Dejan Lovren looked classy at the back on his Liverpool debut, completing 66 of 69 passes while attacking the ball aggressively both on the ground and aerially. James Ward-Prowse too was very impressive and Dusan Tadic looked like he could prove an excellent signing for the Saints. But if one player stood out at Anfield it was Raheem Sterling, whose goal and assist effectively made him the game's match-winner.
Sterling has shown signs, both in pre-season and on the opening weekend, that he may already be ready to step up to the next level for Liverpool this season. It's something Rodgers has touched upon too and while the Reds boss is never slow to shower his players with praise, you feel his excitement only reflects the sheer joy he has in working with the incredibly gifted 19-year-old on a daily basis.
"He scored 10 goals last year and this kid is only going to get better," Rodgers raved last week. "His development has gone to a new level. He’s way above the level from when he first came in.
“Tactically, technically, and what has been beautiful to watch with Raheem has been his maturity. He’s turning into a beautiful young man, with all the responsibility. He’s taking it all in his stride and now he’s in a good place with every part of his game. It’s just about maintaining that commitment to his work. He’s still only 19, but in big games he’s performed and he’s a wonderful talent.”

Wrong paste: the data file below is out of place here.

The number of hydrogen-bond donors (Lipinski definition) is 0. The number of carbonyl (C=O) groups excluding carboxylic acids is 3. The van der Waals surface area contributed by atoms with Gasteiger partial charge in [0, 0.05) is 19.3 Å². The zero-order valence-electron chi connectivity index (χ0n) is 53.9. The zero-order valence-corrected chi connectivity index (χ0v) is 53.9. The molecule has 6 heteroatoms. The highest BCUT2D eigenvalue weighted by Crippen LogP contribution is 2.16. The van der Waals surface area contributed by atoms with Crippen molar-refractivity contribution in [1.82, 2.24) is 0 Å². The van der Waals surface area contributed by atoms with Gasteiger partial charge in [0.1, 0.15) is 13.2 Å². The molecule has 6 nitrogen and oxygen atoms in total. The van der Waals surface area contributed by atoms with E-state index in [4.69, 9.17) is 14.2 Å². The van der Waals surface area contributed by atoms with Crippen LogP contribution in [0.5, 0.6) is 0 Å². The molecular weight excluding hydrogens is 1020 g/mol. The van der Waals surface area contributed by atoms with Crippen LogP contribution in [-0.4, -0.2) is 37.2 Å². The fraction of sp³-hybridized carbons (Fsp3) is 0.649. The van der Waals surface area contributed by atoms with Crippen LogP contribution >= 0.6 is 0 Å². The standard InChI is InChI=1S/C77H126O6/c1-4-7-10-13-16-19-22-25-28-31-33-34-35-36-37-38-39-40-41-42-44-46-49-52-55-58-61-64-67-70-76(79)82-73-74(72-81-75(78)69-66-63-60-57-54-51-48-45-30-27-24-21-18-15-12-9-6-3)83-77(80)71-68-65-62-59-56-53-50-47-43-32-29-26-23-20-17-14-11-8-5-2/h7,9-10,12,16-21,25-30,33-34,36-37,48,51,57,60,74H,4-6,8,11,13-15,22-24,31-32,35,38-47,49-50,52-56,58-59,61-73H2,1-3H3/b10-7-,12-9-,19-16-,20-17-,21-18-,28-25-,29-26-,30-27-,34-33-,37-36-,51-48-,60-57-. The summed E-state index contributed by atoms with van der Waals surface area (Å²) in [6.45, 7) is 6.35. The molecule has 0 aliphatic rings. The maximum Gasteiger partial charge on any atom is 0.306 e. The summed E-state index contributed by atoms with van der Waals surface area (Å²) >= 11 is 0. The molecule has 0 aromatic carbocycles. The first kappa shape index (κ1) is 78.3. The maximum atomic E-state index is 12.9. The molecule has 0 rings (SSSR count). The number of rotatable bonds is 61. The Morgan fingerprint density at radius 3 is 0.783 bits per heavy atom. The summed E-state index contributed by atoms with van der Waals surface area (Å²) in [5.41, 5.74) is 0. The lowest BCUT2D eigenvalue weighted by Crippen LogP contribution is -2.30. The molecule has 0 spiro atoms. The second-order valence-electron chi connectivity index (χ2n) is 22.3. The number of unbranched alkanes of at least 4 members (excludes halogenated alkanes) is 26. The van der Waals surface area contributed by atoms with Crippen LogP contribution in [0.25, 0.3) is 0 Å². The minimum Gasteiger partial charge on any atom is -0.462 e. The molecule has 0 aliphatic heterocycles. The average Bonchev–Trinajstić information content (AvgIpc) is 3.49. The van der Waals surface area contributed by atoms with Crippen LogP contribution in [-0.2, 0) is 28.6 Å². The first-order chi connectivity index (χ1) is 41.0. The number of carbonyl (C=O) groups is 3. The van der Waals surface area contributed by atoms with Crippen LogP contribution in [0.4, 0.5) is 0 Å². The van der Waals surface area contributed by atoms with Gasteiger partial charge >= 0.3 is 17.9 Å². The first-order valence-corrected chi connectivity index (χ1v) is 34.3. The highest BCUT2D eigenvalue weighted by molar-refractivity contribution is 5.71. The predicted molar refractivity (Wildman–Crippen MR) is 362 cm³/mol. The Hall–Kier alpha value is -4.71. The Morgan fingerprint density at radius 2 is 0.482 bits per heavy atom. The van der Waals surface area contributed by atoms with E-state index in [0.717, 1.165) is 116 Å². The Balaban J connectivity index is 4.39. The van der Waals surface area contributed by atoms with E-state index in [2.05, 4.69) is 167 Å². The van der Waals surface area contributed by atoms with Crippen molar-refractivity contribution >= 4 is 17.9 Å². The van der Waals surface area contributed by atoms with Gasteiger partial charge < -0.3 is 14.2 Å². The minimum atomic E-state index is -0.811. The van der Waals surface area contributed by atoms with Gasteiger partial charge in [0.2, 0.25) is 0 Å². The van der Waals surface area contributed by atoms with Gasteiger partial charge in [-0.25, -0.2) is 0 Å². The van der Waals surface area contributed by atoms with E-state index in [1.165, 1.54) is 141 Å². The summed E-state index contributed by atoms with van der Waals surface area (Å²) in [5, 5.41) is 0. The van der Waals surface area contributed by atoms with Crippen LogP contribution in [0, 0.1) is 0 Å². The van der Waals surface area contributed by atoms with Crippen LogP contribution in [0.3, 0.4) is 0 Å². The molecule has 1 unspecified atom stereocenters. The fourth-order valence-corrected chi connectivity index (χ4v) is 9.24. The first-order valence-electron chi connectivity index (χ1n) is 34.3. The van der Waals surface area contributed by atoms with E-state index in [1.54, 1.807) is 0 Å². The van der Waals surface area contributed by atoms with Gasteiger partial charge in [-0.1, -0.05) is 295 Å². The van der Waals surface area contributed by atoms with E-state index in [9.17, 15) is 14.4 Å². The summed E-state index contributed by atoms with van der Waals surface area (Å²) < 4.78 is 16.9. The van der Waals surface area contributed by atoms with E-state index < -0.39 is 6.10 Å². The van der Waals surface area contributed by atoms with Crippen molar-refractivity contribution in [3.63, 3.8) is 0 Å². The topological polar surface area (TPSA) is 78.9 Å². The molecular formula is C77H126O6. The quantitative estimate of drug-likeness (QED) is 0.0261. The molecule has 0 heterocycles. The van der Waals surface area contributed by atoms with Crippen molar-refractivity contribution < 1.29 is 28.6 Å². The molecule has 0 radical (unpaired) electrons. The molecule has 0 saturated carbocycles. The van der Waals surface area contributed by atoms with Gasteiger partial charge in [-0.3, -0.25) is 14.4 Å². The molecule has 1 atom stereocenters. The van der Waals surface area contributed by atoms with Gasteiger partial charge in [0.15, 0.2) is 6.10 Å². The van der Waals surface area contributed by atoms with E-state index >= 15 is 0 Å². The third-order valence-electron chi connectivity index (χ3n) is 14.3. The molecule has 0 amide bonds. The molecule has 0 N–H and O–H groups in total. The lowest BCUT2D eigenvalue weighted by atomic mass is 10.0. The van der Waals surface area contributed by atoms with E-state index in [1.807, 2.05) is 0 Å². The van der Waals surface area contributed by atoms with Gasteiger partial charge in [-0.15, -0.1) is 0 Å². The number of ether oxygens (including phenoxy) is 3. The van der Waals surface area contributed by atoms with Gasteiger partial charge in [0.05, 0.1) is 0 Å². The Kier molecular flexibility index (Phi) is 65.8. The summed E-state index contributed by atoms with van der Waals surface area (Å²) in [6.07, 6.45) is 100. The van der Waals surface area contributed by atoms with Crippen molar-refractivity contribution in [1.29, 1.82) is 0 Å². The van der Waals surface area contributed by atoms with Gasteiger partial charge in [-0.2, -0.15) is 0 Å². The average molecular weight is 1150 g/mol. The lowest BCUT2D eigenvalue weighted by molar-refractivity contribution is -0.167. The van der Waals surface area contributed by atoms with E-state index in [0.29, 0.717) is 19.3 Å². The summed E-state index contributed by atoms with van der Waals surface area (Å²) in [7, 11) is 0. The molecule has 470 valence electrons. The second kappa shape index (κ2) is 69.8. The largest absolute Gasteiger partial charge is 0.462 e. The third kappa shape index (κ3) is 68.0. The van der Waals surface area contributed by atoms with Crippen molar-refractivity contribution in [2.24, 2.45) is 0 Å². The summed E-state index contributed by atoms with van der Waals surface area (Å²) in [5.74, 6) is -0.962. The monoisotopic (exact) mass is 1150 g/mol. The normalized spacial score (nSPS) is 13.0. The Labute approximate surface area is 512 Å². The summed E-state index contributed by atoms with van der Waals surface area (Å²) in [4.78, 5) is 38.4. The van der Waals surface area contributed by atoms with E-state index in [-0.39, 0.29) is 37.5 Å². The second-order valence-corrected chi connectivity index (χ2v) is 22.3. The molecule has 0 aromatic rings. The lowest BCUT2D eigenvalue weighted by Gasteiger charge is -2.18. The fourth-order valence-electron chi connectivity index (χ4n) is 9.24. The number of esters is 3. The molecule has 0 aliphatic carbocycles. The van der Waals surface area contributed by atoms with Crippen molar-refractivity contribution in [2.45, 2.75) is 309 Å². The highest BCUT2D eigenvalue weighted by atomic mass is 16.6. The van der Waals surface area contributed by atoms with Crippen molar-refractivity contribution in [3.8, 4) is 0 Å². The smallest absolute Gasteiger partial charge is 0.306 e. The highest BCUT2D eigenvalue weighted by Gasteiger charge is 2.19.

'A beautiful young man' may be pushing towards the boundaries of homo-eroticism, but Sterling is progressing very well and gradually reaching that upper echelon of most exciting young players anywhere in world football, let alone in the Premier League. With Real Madrid already rumoured to be sniffing around it might be an idea to bring those contract renewal talks with Sterling forward. He looks like he's going to be one hell of a player.
Business as usual for Man City
It took them a while, and the Community Shield beating at the hands of Arsenal may have caused concern for those strange people who take those kinds of things seriously, but it was clear watching champions Manchester City slowly click into gear at St James' Park that - as long as they keep the same unassuming, hard-working approach - they won't be giving up their title without a fight.
It says much about the relative health of both Manchester teams when you look at City's summer dealings and realise that this stable team of champions and League Cup winners have made twice the number of signings as 'in need of a major squad overhaul' neighbours United. Already a fearsome team packed with experience and no small amount of quality, City have still improved the squad with six signings including Fernando - who made a sturdy if unspectacular debut.
City should be feared on strength in depth alone. Here, Stevan Jovetic came off to be replaced by Sergio Aguero, who scored the second goal to kill off the game. Manuel Pellegrini shuffled his midfield pack in-game, bringing Fernandinho on to partner Fernando with Yaya Toure shifting further forward, while Eliaquim Mangala will add immediate quality in defence.
Arsenal and Liverpool have been talked up all summer and many almost assume Chelsea will walk it, but City showed against Newcastle that they won't relinquish their hard-earned crown easily.